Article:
- Platt Amendment
(1901) Rider appended to a U.S. Army appropriations bill stipulating conditions for withdrawing of U.S. troops remaining in Cuba after the Spanish-American War.The amendment, which was added to the Cuban constitution of 1901, affected Cuba's rights to negotiate treaties and permitted the U.S. to maintain its naval base at Guantánamo Bay and to intervene in Cuban affairs "for the preservation of Cuban independence." In 1934 Pres. Franklin Roosevelt supported abrogation of the amendment's provisions except for U.S. rights to the naval base. See also Good Neighbor Policy.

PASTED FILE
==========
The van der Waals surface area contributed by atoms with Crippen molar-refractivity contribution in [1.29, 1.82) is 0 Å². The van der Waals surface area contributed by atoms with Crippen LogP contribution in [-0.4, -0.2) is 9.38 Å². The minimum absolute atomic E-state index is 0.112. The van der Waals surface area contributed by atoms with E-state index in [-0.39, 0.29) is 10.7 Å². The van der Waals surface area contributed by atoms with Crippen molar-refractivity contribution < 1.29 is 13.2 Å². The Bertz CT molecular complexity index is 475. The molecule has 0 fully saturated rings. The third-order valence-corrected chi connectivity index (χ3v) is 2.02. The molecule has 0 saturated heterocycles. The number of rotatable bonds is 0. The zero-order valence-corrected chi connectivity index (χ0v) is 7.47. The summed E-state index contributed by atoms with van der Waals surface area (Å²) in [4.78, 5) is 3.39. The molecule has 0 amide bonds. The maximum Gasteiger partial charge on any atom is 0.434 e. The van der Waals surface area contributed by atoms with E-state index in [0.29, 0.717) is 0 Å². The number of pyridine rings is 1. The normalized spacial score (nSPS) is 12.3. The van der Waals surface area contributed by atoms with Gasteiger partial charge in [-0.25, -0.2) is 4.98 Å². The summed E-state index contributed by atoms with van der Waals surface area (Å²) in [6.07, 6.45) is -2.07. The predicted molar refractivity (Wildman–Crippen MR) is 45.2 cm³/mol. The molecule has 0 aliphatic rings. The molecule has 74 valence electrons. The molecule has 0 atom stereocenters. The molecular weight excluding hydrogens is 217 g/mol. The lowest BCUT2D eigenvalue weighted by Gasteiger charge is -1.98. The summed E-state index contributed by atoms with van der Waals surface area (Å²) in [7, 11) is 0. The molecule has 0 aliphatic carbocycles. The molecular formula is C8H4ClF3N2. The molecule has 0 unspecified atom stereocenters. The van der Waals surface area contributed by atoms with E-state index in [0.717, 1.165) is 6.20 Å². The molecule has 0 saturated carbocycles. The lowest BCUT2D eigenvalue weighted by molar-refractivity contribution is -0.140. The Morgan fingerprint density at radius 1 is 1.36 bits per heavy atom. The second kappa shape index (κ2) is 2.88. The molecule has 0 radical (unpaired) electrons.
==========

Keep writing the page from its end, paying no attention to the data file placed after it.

* * *▪ United States rider appended to the U.S. Army appropriations bill of March 1901, stipulating the conditions for withdrawal of U.S. troops remaining in Cuba since the Spanish–American War, and molding fundamental Cuban–U.S. relations until 1934. Formulated by the secretary of war, Elihu Root, the amendment was presented to the Senate by Sen. Orville H. Platt of Connecticut. By its terms, Cuba would not transfer Cuban land to any power other than the United States, Cuba's right to negotiate treaties was limited, rights to a naval base in Cuba ( Guantánamo Bay) were ceded to the United States, U.S. intervention in Cuba “for the preservation of Cuban independence” was permitted, and a formal treaty detailing all the foregoing provisions was provided for. To end the U.S. occupation, Cuba incorporated the articles in its constitution. Although the United States intervened militarily in Cuba only twice, in 1906 and 1912, Cubans generally considered the amendment an infringement of their sovereignty. In 1934, as part of his Good Neighbor policy, Pres. Franklin D. Roosevelt supported abrogation of the amendment's provisions except for U.S. rights to the naval base.
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